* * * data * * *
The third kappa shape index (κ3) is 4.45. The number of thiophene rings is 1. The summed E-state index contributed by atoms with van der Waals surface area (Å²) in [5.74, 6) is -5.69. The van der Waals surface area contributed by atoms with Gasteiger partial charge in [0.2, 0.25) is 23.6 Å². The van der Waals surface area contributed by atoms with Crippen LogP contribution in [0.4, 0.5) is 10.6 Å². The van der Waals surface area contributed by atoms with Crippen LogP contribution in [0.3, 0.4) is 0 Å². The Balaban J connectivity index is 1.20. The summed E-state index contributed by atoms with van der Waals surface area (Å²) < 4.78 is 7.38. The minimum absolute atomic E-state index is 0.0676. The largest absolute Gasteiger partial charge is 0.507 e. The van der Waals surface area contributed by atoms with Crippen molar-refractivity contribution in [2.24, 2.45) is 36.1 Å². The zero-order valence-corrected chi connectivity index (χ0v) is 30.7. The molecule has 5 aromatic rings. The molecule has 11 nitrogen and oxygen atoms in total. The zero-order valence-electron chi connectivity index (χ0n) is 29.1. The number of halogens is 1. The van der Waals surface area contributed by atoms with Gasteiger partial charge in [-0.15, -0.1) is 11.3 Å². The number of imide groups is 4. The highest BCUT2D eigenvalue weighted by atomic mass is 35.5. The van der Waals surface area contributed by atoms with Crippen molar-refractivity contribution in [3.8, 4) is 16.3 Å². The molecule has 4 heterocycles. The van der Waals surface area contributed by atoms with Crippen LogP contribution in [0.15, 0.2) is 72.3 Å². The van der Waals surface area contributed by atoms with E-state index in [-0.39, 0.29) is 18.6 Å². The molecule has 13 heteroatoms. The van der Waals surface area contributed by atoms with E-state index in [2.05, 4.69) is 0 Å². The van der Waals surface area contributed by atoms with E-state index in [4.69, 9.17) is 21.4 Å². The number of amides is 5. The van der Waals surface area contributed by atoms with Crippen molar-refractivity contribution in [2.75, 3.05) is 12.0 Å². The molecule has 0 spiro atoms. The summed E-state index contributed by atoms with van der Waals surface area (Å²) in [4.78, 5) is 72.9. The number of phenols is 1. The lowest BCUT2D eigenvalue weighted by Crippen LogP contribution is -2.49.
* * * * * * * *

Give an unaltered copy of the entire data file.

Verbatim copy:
The third kappa shape index (κ3) is 4.45. The number of thiophene rings is 1. The summed E-state index contributed by atoms with van der Waals surface area (Å²) in [5.74, 6) is -5.69. The van der Waals surface area contributed by atoms with Gasteiger partial charge in [0.2, 0.25) is 23.6 Å². The van der Waals surface area contributed by atoms with Crippen LogP contribution in [0.4, 0.5) is 10.6 Å². The van der Waals surface area contributed by atoms with Crippen LogP contribution in [0.3, 0.4) is 0 Å². The Balaban J connectivity index is 1.20. The summed E-state index contributed by atoms with van der Waals surface area (Å²) < 4.78 is 7.38. The minimum absolute atomic E-state index is 0.0676. The largest absolute Gasteiger partial charge is 0.507 e. The van der Waals surface area contributed by atoms with Crippen molar-refractivity contribution in [2.24, 2.45) is 36.1 Å². The zero-order valence-corrected chi connectivity index (χ0v) is 30.7. The molecule has 5 aromatic rings. The molecule has 11 nitrogen and oxygen atoms in total. The zero-order valence-electron chi connectivity index (χ0n) is 29.1. The number of halogens is 1. The van der Waals surface area contributed by atoms with Gasteiger partial charge in [-0.15, -0.1) is 11.3 Å². The number of imide groups is 4. The highest BCUT2D eigenvalue weighted by atomic mass is 35.5. The van der Waals surface area contributed by atoms with Crippen molar-refractivity contribution in [3.8, 4) is 16.3 Å². The molecule has 4 heterocycles. The van der Waals surface area contributed by atoms with Crippen LogP contribution in [0.15, 0.2) is 72.3 Å². The van der Waals surface area contributed by atoms with E-state index in [-0.39, 0.29) is 18.6 Å². The molecule has 13 heteroatoms. The van der Waals surface area contributed by atoms with E-state index in [2.05, 4.69) is 0 Å². The van der Waals surface area contributed by atoms with E-state index in [4.69, 9.17) is 21.4 Å². The number of amides is 5. The van der Waals surface area contributed by atoms with Crippen molar-refractivity contribution in [2.75, 3.05) is 12.0 Å². The molecule has 0 spiro atoms. The summed E-state index contributed by atoms with van der Waals surface area (Å²) in [4.78, 5) is 72.9. The number of phenols is 1. The lowest BCUT2D eigenvalue weighted by Crippen LogP contribution is -2.49.